It's more bad news on the tech-layoff front Wednesday as San Francisco-based cloud-communications software firm Twilio announced in an SEC filing that it would be laying off 11% of its global staff, or around 850 people.
CEO Jeff Lawson wrote in a letter to employees — whom he calls "Twilions" — dated today and filed with the SEC, "I’m not going to sugarcoat things. A layoff is the last thing we want to do, but I believe it’s wise and necessary." Lawson said the decision had been made and approved by the company's board to lay off over a tenth of its staff in order to potentially achieve profitability by 2023.
Lawson explains, "Twilio has grown at an astonishing rate over the past couple years. It was too fast, and without enough focus on our most important company priorities. I take responsibility for those decisions, as well as the difficult decision to do this layoff."
The layoffs apparently impact multiple departments, and Lawson says, "we applied a rigorous selection process to examine which roles were most tightly aligned to our four priorities." Those priorities, he said, are "Investing in our platform reliability and trust, increasing the profitability of messaging, accelerating Segment adoption, and scaling the Flex customer base.
All employees being laid off Wednesday were told to expect an email within 60 minutes of this letter going out telling them their role was impacted. Twilio currently employs around 7,800 people.
The company is offering 12 weeks of severance, plus a week for every year the person was with the company. Twilio told the SEC they expect the "restructuring" to incur between $70 million and $90 million in costs, most of it in the third and fourth quarter of this year.
Twilio employees may have seen the writing on the wall over a month ago, when Lawson spoke to CNBC and insisted the company was aiming for profitability by next year.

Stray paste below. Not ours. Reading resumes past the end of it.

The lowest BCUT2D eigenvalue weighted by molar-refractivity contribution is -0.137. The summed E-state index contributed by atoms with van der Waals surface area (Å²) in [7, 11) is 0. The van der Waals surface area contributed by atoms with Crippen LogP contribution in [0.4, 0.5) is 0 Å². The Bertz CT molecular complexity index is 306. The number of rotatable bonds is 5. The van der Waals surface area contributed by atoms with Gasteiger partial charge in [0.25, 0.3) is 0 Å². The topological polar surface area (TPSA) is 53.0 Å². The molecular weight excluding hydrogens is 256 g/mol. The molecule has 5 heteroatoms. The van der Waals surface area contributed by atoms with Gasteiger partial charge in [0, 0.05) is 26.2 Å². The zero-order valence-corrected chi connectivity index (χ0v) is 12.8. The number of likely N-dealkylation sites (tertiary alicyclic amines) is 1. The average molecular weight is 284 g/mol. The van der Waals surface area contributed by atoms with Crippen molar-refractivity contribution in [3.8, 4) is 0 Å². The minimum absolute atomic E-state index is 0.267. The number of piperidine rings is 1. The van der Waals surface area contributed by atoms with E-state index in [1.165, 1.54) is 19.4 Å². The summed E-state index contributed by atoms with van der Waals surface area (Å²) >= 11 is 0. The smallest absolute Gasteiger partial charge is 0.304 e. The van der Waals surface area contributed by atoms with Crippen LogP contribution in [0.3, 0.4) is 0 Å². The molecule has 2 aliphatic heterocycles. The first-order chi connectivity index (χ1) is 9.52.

Analysts have been saying for the better part of this year if not earlier that investors have cooled on the "growth at any cost" philosophy that fueled much of the tech world in the last decade-plus, and that we would see more companies aiming at profitability sooner rather than later.
Twilio's stock has tanked this year, down 73% as if earlier today, as sales have slumped in part due to the return to in-person work, as TechCrunch reports.
In an indication of how layoffs like this play on Wall Street, Twilio's stock was trading up 10% today.
Twilio's layoff announcement follows another just yesterday from SF-based Patreon, which announced it was laying off 17% of its staff.
Top image: SAN FRANCISCO, CALIFORNIA - SEPTEMBER 17, 2018: A passenger waiting to board his plane walks in front of a sign advertising Twilio at San Francisco International Airport in San Francisco, California. Twilio is a cloud communications platform based in San Francisco. (Photo by Robert Alexander/Getty Images)